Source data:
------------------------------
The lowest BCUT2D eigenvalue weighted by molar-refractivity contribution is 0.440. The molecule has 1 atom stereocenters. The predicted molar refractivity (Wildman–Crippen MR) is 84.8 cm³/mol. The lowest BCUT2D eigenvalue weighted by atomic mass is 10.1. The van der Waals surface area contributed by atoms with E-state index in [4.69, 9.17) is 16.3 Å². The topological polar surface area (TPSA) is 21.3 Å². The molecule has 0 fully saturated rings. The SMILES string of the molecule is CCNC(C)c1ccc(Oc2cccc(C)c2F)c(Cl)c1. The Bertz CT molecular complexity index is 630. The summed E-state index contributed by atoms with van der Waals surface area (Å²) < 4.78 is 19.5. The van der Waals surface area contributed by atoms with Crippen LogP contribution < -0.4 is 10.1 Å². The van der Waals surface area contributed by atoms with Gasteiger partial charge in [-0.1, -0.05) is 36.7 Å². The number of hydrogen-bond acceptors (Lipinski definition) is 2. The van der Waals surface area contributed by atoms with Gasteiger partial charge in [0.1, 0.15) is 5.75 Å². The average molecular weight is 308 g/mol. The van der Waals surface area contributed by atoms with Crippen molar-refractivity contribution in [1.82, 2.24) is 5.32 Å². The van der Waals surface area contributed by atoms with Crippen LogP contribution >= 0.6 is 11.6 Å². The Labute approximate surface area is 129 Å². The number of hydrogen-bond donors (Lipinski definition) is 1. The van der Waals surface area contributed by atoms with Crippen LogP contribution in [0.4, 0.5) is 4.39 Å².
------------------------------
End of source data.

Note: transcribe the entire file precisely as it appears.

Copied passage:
The lowest BCUT2D eigenvalue weighted by molar-refractivity contribution is 0.440. The molecule has 1 atom stereocenters. The predicted molar refractivity (Wildman–Crippen MR) is 84.8 cm³/mol. The lowest BCUT2D eigenvalue weighted by atomic mass is 10.1. The van der Waals surface area contributed by atoms with E-state index in [4.69, 9.17) is 16.3 Å². The topological polar surface area (TPSA) is 21.3 Å². The molecule has 0 fully saturated rings. The SMILES string of the molecule is CCNC(C)c1ccc(Oc2cccc(C)c2F)c(Cl)c1. The Bertz CT molecular complexity index is 630. The summed E-state index contributed by atoms with van der Waals surface area (Å²) < 4.78 is 19.5. The van der Waals surface area contributed by atoms with Crippen LogP contribution < -0.4 is 10.1 Å². The van der Waals surface area contributed by atoms with Gasteiger partial charge in [-0.1, -0.05) is 36.7 Å². The number of hydrogen-bond acceptors (Lipinski definition) is 2. The van der Waals surface area contributed by atoms with Gasteiger partial charge in [0.1, 0.15) is 5.75 Å². The average molecular weight is 308 g/mol. The van der Waals surface area contributed by atoms with Crippen molar-refractivity contribution in [1.82, 2.24) is 5.32 Å². The van der Waals surface area contributed by atoms with Crippen LogP contribution >= 0.6 is 11.6 Å². The Labute approximate surface area is 129 Å². The number of hydrogen-bond donors (Lipinski definition) is 1. The van der Waals surface area contributed by atoms with Crippen LogP contribution in [0.4, 0.5) is 4.39 Å².